No trust in government's handling of NHS, poll suggests

Protesters holding NHS sign
Image caption Almost a third of people said they don't trust any political parties with the health service

Over two-thirds of people do not trust the government's handling of the NHS, a poll commissioned by BBC Radio 5 live's Victoria Deryshire programme suggets.

Only 18% of the 1,005 adults surveyed in England think Andrew Lansley is doing a good job as Health Secretary.

Health Minister Simon Burns said the government's plans for the NHS are safeguarding it for future generations.

The poll was conducted by independent body ComRes.

When asked which political party they trusted most with the health service, one-third (32%) of people surveyed said they trusted none of them.

Labour received the highest vote of confidence at 37% and less than one in ten people said they trusted the Liberal Democrats.

Eighty percent of people did not feel the government had done enough to explain its planned reforms of the NHS, which hand control of budgets to GPs and other staff and open the service to more competition from private and voluntary sectors.

Mr Burns said: "Reform is never easy, but patients are already benefiting from GPs designing local health services and a renewed focus on improved results.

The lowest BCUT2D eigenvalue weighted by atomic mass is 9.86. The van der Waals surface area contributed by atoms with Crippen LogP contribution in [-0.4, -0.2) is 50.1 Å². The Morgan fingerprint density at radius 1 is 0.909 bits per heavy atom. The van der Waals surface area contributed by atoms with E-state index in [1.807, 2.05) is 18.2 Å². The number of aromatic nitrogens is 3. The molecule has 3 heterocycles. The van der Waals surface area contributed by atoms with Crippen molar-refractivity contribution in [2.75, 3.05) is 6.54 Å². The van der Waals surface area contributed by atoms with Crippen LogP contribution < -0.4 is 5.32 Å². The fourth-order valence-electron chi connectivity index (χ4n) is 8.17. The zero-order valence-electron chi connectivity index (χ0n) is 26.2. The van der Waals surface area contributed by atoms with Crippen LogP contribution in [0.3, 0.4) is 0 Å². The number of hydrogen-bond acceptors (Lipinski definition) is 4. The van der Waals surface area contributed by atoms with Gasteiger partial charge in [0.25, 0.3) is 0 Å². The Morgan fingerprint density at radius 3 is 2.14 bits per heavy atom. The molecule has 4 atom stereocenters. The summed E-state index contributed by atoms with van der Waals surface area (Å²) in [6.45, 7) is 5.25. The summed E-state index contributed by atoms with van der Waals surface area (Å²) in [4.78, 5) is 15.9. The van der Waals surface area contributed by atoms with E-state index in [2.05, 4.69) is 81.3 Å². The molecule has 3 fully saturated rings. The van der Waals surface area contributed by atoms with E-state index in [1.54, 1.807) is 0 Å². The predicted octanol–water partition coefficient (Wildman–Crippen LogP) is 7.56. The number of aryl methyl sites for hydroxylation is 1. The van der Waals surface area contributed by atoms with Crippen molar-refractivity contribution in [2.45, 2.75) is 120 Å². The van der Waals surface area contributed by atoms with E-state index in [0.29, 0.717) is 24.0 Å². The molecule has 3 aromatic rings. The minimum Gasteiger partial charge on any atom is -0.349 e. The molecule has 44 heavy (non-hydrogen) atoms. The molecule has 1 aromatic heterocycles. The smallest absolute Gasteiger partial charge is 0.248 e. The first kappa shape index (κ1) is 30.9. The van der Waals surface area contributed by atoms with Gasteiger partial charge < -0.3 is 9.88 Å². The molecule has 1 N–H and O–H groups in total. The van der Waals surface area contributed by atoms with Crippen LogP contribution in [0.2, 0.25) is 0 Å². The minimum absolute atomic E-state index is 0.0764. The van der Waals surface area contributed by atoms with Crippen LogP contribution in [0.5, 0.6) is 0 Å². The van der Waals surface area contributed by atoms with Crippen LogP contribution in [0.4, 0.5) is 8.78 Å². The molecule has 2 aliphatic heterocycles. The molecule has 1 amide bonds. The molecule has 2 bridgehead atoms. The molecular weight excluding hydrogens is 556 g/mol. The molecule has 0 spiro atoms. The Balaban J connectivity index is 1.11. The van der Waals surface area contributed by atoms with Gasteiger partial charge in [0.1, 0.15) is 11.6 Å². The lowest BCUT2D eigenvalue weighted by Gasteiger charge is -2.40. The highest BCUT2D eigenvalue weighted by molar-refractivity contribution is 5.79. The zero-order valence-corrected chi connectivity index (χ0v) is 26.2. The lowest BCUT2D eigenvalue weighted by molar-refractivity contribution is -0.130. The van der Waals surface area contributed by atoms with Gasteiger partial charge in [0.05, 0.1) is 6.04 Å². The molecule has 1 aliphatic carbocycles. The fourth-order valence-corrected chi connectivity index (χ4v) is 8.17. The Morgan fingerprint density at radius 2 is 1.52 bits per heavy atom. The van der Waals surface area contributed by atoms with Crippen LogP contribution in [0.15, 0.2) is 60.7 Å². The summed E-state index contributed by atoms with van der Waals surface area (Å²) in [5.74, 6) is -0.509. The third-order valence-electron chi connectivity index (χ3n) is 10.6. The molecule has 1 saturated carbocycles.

"Around the country they are being treated in more convenient places, pressure on hospitals is reducing and we are safeguarding the NHS for future generations."

Some 58% of respondents said they did not understand the government's planned changes to the health service.

Clare Gerada, chair of the Royal College of General Practitioners, said: "I'm not surprised at the poll findings. This bill is the largest piece of legislation that has ever hit us. It is phenomenal and very, very complex.

"But the one thing it won't do, and let's be very clear about this, it won't reduce bureaucracy."

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Media captionThe BBC's health correspondent Jane Dreaper discusses the poll findings

On Friday, members of the Royal College of Paediatrics and Child Health joined several other Royal Medical Colleges, including the Royal College of GPs, in calling for the bill to be scrapped.

Unions and professional bodies, including the British Medical Association (BMA), the Royal College of Nursing (RCN) and the Royal College of Midwives, are also among those who want it to be withdrawn.

ComRes conducted the survey of 1,005 adults across England between 17 and 19 February 2012, weighing data to be representative of the population.

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